This I Believe

Julia - South Burlington, Vermont
Entered on January 19, 2008
Age Group: 50 - 65

In July of 2007 I was lucky enough to be given a job living with and helping a man with a developmental disability as a part of a shared living program. He has taught me many valuable lessons, shown me unconditional admiration, and helped me come to a life shaping realization –success lies not in perfection, but in erring with grace. Despite having in him a role model who continuously lives in concert with this belief, I did not come to it gracefully; I stumbled upon it clumsily and, and, of course, by mistake.

The two of us have birthdays that are 2 days apart. We celebrated by buying an air popper to better enjoy a shared favorite – popcorn. The day of the popper’s maiden voyage, I had cleaned – the burners were free of debris, the floor clean of sauce spatters, the sink sparkling. The air popper sat smack in the middle of the freshly buffed counter, a wooden salad bowl in front of it. My roommate measured the popcorn, I poured it in, and he flipped the switch. We watched the popper, waiting for the spout to produce a flow of corn. And suddenly it was raining popcorn. Cracks and crevices that I had so painstakingly cleaned of crumbs were home to flying popcorn pieces. The floor was littered with fluffy pieces, crunching under my roommate’s feet. I took a deep breath, ready to let loose my frustration with the popper and my own inadequacy – I mean, what kind of moron was I not to know how to pop popcorn? Before I exploded, I looked over at my roommate, who was standing calmly in front of the popper, reaching out to pluck one kernel at a time off the counter and eat it.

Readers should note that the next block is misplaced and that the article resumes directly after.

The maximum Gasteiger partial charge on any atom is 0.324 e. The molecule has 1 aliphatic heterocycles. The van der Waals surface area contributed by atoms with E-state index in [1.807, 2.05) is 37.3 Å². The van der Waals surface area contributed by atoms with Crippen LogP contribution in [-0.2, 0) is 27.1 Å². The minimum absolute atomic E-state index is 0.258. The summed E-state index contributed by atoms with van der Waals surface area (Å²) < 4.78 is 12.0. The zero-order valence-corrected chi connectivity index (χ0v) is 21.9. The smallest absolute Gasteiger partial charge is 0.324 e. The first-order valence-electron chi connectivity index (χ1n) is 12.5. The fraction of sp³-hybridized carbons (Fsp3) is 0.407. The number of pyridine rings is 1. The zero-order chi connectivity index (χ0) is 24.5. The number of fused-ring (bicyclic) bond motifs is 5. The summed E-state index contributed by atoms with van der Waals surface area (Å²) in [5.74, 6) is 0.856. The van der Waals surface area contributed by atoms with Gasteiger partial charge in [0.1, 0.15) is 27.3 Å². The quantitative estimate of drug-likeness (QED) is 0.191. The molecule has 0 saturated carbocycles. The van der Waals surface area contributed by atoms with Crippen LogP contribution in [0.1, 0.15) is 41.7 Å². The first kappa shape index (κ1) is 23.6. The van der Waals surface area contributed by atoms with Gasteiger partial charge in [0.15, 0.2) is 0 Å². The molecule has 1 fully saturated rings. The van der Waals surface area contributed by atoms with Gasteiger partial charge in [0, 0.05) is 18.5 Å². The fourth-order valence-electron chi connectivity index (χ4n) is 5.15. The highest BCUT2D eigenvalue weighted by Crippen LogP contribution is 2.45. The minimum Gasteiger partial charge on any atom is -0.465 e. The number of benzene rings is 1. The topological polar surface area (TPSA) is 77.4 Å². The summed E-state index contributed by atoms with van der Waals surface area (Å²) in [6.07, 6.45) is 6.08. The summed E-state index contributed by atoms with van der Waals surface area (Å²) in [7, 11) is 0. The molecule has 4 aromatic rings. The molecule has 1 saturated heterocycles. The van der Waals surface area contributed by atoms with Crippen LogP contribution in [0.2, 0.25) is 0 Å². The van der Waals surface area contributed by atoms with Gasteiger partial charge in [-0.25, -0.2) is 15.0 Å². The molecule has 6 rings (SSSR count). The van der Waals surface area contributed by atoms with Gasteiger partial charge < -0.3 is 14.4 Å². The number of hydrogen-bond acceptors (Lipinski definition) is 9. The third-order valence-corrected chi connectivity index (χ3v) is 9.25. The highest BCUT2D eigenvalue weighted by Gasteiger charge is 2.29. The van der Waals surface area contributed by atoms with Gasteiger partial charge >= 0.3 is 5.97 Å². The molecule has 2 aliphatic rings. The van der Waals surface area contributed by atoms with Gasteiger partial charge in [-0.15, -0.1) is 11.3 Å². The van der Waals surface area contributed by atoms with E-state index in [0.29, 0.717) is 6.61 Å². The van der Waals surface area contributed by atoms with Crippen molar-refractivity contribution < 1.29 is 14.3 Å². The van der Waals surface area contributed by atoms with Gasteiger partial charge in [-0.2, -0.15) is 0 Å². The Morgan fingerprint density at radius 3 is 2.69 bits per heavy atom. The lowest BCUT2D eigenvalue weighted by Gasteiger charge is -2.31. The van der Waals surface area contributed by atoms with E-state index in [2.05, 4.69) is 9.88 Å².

“I love it,” he exclaimed, and then added “It’s the best popcorn ever!”

There was nothing else to do. I reached out for a kernel of my own.

In that moment I realized that mistakes is the stuff my life is made of. Rather than regretting the mistakes I have made, whether not covering the popcorn popper or crashing the car, I can own those blunders honestly, looking in them for the kernels of humor and the possibility of growth. Living each day with the knowledge that I will make mistakes and the belief that erring gracefully will move me, and help me become better at being human has changed me – where once I chased the perfect illusion, I now make it my goal to leap fluidly, into the messy, lovely, and delicious mistakes that make me real.